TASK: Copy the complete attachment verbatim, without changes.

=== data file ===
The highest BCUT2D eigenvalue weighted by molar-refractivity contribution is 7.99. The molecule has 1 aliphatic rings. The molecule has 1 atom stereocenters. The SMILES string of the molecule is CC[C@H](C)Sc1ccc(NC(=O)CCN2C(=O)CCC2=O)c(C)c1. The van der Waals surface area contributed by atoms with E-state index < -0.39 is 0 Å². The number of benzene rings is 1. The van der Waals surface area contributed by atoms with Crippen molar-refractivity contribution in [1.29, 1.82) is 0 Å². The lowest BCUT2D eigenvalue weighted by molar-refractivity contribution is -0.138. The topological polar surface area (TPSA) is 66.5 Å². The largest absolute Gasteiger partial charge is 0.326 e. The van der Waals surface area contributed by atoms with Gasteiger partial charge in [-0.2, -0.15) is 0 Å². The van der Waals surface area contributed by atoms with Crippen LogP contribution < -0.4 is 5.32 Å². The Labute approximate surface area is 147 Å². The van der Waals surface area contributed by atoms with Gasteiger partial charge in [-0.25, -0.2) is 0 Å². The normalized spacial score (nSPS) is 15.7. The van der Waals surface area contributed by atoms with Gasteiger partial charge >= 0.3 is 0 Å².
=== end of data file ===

The highest BCUT2D eigenvalue weighted by molar-refractivity contribution is 7.99. The molecule has 1 aliphatic rings. The molecule has 1 atom stereocenters. The SMILES string of the molecule is CC[C@H](C)Sc1ccc(NC(=O)CCN2C(=O)CCC2=O)c(C)c1. The van der Waals surface area contributed by atoms with E-state index < -0.39 is 0 Å². The number of benzene rings is 1. The van der Waals surface area contributed by atoms with Crippen molar-refractivity contribution in [1.29, 1.82) is 0 Å². The lowest BCUT2D eigenvalue weighted by molar-refractivity contribution is -0.138. The topological polar surface area (TPSA) is 66.5 Å². The largest absolute Gasteiger partial charge is 0.326 e. The van der Waals surface area contributed by atoms with Gasteiger partial charge in [-0.2, -0.15) is 0 Å². The van der Waals surface area contributed by atoms with Crippen LogP contribution < -0.4 is 5.32 Å². The Labute approximate surface area is 147 Å². The van der Waals surface area contributed by atoms with Gasteiger partial charge in [-0.25, -0.2) is 0 Å². The normalized spacial score (nSPS) is 15.7. The van der Waals surface area contributed by atoms with Gasteiger partial charge >= 0.3 is 0 Å².